Over the last few weeks you and thousands of other Idle No More supporters signed-up with your email address to receive updates and info about Idle No More actions and events. We continue to be amazed and humbled by our Peoples awakening and want to thank you for taking action. We recognize and honor you for being among the many who are just getting involved or are among the many who have been taking political action for years.

North York - €”At this evening’€™s Canada celebration at Mel Lastman Square, a group of activists as part of Idle No More’s Sovereignty Summer campaign, scaled the main stage at Toronto’€™s official Canada Celebration and ‘dropped’€™ a banner reading, €œ”Oh Canada, your home on Stolen Native Land.”

The Indian Child Welfare Act states that Native American children can only be placed with non-Native families as a last resort. In South Dakota, however, this law has been ignored, resulting in a large number of native children who are isolated from their culture and familiar way of life.

Help us investigate South Dakota’s foster care system! 


#SwampLine9 in Solidarity with Elispitogog Standing Strong Against Fracking

The settler government of so-called New Brunswick has allowed South-Western Energy (SWN), a Houston based company, to explore 2.5 million acres of land – Crown land that is unceded Mik’maq and Maliseet territories. On June 11th, a Sacred Fire was lit to oppose shale gas and the development of the fracking industry on their territories. Indigenous and non-Indigenous community members have come together to form a nonviolent encampment, blocking seismic testing trucks owned by SWN as they prevent further excavation on stolen and occupied Indigenous lands for the purpose of resource extraction. Fracking is a vile practice developed by a capitalist system in desperation that poisons and destroys water tables and de-stabilizes tectonic plates causing tremors in regions degenerated into frack-lands.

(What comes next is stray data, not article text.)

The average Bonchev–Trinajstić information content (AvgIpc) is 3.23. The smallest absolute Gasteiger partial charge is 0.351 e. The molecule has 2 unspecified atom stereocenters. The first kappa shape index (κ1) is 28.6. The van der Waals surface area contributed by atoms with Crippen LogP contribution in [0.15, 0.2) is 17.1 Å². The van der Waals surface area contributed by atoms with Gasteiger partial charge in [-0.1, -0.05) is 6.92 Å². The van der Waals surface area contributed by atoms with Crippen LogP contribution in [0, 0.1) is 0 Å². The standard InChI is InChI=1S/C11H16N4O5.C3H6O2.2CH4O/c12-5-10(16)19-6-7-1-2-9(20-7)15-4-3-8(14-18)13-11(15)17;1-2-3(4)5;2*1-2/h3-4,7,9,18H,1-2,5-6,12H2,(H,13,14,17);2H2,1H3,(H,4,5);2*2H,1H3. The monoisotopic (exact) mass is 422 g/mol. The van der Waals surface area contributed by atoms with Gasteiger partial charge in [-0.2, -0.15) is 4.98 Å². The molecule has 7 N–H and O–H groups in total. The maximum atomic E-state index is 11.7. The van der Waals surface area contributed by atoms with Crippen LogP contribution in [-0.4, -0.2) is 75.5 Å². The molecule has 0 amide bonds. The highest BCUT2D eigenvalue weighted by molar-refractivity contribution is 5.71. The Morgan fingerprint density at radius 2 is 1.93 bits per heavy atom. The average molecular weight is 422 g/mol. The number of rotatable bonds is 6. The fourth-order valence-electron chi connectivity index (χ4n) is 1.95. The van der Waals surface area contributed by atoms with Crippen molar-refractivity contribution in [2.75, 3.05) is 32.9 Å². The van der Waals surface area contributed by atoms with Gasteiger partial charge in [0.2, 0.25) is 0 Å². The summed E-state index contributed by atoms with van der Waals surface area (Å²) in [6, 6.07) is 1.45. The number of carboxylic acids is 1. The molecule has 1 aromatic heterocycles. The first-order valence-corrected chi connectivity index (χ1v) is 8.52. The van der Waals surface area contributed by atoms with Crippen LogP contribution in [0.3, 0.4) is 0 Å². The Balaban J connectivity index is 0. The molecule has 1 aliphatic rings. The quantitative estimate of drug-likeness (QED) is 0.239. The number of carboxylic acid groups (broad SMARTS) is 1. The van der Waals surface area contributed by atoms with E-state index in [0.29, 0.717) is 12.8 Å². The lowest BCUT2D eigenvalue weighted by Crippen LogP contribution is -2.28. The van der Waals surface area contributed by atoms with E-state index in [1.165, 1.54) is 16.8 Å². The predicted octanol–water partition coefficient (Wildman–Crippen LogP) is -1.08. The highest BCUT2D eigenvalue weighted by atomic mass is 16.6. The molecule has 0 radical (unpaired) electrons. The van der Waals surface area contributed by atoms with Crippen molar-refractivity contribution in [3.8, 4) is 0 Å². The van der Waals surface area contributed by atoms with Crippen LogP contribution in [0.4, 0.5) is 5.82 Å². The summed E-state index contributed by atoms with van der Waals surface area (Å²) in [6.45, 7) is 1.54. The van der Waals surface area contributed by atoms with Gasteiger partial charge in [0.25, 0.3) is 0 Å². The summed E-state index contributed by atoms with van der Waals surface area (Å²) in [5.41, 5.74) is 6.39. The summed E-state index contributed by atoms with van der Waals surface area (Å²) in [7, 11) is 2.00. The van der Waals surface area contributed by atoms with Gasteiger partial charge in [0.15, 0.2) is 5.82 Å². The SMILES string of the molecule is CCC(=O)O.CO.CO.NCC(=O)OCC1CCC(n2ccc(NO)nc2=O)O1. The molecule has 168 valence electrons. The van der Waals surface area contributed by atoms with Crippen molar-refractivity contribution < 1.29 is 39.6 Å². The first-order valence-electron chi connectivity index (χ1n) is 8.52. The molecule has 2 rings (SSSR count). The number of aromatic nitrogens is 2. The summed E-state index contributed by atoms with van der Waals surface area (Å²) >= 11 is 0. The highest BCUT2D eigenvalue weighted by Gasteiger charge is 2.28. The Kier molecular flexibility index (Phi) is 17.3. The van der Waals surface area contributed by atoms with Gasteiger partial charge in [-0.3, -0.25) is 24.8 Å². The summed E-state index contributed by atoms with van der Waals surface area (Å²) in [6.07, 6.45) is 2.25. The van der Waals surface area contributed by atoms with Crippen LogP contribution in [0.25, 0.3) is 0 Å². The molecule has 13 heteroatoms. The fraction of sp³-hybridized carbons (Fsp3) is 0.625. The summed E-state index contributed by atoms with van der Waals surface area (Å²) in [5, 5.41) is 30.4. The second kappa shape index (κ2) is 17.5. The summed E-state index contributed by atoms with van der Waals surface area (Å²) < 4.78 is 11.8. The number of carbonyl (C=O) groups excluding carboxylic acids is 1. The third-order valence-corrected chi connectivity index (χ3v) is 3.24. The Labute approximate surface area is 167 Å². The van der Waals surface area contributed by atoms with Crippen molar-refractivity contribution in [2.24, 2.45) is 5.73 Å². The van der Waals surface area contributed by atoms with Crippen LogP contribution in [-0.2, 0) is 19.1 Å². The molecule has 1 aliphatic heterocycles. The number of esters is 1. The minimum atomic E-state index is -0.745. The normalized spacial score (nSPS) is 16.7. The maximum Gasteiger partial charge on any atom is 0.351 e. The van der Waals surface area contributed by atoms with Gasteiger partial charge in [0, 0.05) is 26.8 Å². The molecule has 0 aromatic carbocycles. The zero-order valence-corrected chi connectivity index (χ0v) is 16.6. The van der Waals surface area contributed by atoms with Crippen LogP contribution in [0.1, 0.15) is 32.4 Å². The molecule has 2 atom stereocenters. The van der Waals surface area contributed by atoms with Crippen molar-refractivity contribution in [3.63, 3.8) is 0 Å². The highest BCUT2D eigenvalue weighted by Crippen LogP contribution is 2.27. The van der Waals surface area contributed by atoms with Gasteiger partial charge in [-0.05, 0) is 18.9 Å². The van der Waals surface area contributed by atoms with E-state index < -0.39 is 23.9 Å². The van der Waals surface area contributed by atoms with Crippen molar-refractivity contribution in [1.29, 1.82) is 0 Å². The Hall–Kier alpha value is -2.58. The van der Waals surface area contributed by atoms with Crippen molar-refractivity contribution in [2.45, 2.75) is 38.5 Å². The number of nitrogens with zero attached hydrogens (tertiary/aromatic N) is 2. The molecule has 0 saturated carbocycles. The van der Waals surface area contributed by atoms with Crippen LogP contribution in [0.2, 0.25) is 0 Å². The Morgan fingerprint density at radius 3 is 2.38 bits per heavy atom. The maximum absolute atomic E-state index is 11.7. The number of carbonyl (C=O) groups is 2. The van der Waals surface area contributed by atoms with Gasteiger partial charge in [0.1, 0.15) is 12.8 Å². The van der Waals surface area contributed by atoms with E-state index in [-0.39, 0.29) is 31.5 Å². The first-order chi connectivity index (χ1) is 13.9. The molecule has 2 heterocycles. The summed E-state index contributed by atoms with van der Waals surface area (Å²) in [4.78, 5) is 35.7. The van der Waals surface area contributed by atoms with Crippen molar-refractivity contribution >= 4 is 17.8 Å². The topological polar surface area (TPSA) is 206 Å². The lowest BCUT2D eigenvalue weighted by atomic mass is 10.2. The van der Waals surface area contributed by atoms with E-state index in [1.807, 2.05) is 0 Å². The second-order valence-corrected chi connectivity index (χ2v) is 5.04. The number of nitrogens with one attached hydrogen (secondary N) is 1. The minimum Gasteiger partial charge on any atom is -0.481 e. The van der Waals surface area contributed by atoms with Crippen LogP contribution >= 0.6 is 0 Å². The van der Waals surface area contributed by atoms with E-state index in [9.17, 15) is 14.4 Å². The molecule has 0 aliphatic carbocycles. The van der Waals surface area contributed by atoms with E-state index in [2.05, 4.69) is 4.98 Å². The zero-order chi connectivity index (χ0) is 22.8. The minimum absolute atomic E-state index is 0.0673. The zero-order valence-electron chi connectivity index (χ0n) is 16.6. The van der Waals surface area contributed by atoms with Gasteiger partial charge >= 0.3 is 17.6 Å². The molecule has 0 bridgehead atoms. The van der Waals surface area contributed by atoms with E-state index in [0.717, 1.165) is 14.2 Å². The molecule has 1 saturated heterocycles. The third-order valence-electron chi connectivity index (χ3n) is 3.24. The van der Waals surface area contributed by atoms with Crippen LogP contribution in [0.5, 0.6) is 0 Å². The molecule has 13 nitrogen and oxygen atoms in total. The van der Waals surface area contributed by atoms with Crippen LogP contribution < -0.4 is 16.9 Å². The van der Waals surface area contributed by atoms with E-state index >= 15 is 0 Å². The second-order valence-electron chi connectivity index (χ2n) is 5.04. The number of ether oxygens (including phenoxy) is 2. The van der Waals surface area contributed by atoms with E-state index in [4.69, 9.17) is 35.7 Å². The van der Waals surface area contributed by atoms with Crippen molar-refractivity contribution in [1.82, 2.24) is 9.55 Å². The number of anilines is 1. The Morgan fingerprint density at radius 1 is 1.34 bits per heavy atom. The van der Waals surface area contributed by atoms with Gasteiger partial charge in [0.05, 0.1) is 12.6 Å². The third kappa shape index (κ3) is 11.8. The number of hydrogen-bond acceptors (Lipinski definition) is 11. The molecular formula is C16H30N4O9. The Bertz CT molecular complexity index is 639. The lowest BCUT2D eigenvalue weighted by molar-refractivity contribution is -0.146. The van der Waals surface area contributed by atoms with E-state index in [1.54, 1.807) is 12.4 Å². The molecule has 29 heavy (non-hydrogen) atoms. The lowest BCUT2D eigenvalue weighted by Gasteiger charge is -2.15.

Resource extraction and the imposition of power by settler governments is but a part of the ongoing project of colonialism faced by Indigenous peoples. We at the Swamp Line 9 blockade recognize that Indigenous communities are disproportionately impacted by the environmental and socio-cultural impacts of industries such as the tar sands and fracking. The Line 9 pipeline crosses through over a dozen Indigenous communities all the way from Aamjiwnaang to Kanesatake. Resource extraction and land theft are part of an ongoing assault on Indigenous nations, contributing to the systemic and systematic projects of genocide and assimilation, directly attacking Indigenous lifeways and ways of being.